The Blair Witch Project is generally credited with inventing the found footage horror genre in 1999. But if you are looking for the first film with shaky camera work and amateurish actors stumbling around in the woods, you need to go back 18 years earlier to Sam Raimi’s The Evil Dead, a movie whose scrappy anti-slickness was, unexpectedly, both inimitable and one of the most prescient looks of the ’80s.
The Evil Dead was made for only about $350,000, and it looks like it. But where found footage movies use their low-budget aesthetic to signal authenticity and ground-level hand-held documentary verité, Raimi leans into the wrongness of his ersatz grungy fakeness. The giddy terror of Evil Dead comes from the way it plunges its hapless protagonists into a pasteboard world, in which literally anything can come tearing through the cabin walls. “It’s not real” can be a comforting mantra—until, suddenly, it isn’t.
The uncanny-valley wrongness of the movie starts even before the dead begin to rise, with the awkward, zombie-ish acting of the protagonists. The four kids driving out to the remote cabin in the woods for a vacation are all played with corny awkwardness by actors who make the B-movie clunkiness of Friday the 13th’s cast look like Shakespearean poise. Bruce Campbell as Ash has a certain intensity already at this early stage in his career, but he’s still far from convincing when he reassures everyone about the cabin. “It could be nice!” His girlfriend Linda (Betsy Baker) is even more mannequin-like when she responds with a vacant piping, “Yeah!”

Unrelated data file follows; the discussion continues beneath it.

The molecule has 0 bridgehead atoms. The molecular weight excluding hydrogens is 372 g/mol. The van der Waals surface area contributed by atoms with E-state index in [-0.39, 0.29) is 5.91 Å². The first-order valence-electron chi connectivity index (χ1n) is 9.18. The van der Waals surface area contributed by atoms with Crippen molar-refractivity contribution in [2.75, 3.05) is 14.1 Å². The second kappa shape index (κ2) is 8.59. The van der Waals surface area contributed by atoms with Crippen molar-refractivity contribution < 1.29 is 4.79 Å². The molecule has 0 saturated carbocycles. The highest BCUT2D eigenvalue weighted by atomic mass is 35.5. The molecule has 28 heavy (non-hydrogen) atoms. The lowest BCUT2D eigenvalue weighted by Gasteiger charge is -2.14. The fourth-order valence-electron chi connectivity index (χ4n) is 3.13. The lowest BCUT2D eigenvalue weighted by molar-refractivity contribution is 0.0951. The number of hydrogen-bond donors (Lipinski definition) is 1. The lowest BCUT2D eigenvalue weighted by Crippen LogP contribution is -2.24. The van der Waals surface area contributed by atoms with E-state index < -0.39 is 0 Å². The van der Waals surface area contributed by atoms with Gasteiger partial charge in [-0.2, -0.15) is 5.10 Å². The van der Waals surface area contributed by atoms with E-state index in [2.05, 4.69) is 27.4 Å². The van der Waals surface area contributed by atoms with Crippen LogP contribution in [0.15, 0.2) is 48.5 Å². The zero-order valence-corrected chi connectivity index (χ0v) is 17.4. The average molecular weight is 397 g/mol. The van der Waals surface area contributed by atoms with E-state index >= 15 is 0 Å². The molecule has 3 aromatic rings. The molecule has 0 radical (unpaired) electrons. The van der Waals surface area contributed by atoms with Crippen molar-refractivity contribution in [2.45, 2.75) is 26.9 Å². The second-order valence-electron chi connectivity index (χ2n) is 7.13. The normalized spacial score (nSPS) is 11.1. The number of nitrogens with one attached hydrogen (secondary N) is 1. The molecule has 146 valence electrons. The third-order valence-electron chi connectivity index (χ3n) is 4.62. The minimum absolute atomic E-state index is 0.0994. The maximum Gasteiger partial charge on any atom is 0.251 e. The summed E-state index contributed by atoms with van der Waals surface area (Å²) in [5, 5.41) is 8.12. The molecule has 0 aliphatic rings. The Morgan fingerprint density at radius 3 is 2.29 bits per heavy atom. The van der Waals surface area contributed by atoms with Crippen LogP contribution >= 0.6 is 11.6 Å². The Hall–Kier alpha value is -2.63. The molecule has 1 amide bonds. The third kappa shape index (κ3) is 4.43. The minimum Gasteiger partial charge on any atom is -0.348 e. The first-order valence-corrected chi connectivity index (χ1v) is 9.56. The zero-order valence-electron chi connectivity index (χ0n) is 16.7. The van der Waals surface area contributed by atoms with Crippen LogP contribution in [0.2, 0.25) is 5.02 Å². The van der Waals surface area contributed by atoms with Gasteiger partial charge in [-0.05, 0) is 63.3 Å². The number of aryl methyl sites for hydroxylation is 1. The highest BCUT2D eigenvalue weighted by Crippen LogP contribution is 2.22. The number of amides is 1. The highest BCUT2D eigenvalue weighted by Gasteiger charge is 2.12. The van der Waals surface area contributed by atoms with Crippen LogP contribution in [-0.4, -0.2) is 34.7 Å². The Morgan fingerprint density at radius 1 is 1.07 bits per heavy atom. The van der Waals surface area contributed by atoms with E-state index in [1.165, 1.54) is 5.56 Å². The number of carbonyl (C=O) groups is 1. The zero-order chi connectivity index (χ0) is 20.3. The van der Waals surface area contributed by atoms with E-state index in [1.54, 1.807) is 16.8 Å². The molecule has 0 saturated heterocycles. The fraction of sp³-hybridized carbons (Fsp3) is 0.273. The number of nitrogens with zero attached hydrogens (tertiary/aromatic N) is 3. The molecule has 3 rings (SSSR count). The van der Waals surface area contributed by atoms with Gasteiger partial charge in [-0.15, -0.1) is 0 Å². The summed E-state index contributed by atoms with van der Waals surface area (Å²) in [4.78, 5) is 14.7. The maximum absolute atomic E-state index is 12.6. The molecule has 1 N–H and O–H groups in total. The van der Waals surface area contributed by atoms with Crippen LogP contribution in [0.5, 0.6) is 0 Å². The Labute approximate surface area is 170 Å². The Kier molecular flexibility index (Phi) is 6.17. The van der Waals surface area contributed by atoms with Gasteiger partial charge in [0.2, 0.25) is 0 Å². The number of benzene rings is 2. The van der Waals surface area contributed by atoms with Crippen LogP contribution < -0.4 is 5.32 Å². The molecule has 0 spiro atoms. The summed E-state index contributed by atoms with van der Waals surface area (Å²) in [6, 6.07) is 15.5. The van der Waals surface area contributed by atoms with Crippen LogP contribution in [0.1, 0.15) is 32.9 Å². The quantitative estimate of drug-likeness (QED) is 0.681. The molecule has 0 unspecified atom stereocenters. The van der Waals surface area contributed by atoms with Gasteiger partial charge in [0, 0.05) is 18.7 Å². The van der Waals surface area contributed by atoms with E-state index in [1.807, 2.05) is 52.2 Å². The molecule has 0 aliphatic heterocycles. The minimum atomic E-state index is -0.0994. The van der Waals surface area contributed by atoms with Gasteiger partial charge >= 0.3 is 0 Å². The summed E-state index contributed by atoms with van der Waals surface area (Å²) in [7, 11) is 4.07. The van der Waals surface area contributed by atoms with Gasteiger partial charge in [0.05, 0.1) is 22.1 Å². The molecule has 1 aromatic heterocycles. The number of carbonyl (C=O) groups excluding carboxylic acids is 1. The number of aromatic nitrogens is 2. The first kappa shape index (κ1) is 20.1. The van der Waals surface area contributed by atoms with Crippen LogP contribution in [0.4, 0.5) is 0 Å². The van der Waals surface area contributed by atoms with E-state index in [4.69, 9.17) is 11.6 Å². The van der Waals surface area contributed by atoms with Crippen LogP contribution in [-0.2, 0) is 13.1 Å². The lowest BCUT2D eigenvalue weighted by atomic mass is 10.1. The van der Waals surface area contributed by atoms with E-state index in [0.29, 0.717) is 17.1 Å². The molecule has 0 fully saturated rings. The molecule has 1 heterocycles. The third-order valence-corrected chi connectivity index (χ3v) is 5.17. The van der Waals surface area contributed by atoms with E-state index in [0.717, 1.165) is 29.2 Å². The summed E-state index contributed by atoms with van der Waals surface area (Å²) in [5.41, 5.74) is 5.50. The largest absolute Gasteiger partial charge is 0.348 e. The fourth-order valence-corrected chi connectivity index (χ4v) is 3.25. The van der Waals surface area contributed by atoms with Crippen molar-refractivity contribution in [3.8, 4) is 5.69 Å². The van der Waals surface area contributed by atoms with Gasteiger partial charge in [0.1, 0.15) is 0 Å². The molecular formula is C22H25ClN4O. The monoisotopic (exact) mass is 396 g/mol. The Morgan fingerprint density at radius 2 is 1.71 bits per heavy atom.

That vacant piping is laughable at first. But it takes on more sinister overtones when it’s coming from a demon with lots of ghastly make-up and blank white eyes. Once in the cabin, the teens find an evil book and then play a tape in which a professor (played by smooth-voiced Bob Dorian) utters a demonic incantation. Soon the young people are being transformed into laughing, shrieking, zombie demon deadites.
Those transformations are weirdly disturbing in no small part because the demonic-possessed characters, spewing fluid and blood and venom, are in many ways more believable than their unpossessed selves. When Linda as demon sits on the floor cackling like a broken doll, it comes across as an over-the-top, biting, parody of empty-headed yes-girl girlfriend Linda. Ash’s ineffectively brooding sister Cheryl (Ellen Sandweiss) finds her true calling as a screaming fiendish thing in the basement, rattling the chains across the cellar door and bellowing “Join us! Join us!” Those clunky teens are just sad meat sheathes, from which the evil dead come bursting with vivid, spurting glee.
If the characters are hollow mannequins waiting to be filled with horror, the same goes double for the monster. In fact, there is no real monster; the thing in the woods is never visualized. Instead, it is literally the camera, or the director. Films like John Carpenter’s Halloween had established the shaky-cam, killer’s-eye view, where the filmgoer is made to see from the slasher’s perspective, so that the frame comes alive with malevolent purpose and creeping dread.